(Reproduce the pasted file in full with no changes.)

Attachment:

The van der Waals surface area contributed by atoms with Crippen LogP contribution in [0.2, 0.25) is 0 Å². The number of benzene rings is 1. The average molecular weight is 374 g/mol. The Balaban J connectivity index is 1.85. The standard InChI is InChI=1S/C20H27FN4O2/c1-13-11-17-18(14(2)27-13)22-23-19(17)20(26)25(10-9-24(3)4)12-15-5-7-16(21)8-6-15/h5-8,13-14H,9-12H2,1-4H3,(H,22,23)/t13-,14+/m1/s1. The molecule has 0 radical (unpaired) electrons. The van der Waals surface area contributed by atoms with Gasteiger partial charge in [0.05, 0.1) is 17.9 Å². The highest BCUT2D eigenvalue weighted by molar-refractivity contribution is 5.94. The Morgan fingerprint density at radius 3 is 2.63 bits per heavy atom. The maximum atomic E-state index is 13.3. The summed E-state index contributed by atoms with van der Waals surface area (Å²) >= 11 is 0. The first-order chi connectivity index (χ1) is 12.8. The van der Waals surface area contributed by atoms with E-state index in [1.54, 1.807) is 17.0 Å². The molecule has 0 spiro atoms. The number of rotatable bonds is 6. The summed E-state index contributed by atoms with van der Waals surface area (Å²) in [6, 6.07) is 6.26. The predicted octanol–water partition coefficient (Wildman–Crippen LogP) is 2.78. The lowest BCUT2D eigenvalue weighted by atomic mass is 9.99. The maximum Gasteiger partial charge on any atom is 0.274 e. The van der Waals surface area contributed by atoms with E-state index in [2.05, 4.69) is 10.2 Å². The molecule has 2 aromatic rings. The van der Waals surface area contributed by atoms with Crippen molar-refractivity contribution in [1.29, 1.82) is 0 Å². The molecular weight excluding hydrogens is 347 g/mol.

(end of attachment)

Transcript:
The van der Waals surface area contributed by atoms with Crippen LogP contribution in [0.2, 0.25) is 0 Å². The number of benzene rings is 1. The average molecular weight is 374 g/mol. The Balaban J connectivity index is 1.85. The standard InChI is InChI=1S/C20H27FN4O2/c1-13-11-17-18(14(2)27-13)22-23-19(17)20(26)25(10-9-24(3)4)12-15-5-7-16(21)8-6-15/h5-8,13-14H,9-12H2,1-4H3,(H,22,23)/t13-,14+/m1/s1. The molecule has 0 radical (unpaired) electrons. The van der Waals surface area contributed by atoms with Gasteiger partial charge in [0.05, 0.1) is 17.9 Å². The highest BCUT2D eigenvalue weighted by molar-refractivity contribution is 5.94. The Morgan fingerprint density at radius 3 is 2.63 bits per heavy atom. The maximum atomic E-state index is 13.3. The summed E-state index contributed by atoms with van der Waals surface area (Å²) >= 11 is 0. The first-order chi connectivity index (χ1) is 12.8. The van der Waals surface area contributed by atoms with E-state index in [1.54, 1.807) is 17.0 Å². The molecule has 0 spiro atoms. The number of rotatable bonds is 6. The summed E-state index contributed by atoms with van der Waals surface area (Å²) in [6, 6.07) is 6.26. The predicted octanol–water partition coefficient (Wildman–Crippen LogP) is 2.78. The lowest BCUT2D eigenvalue weighted by atomic mass is 9.99. The maximum Gasteiger partial charge on any atom is 0.274 e. The van der Waals surface area contributed by atoms with E-state index in [2.05, 4.69) is 10.2 Å². The molecule has 2 aromatic rings. The van der Waals surface area contributed by atoms with Crippen molar-refractivity contribution in [1.29, 1.82) is 0 Å². The molecular weight excluding hydrogens is 347 g/mol.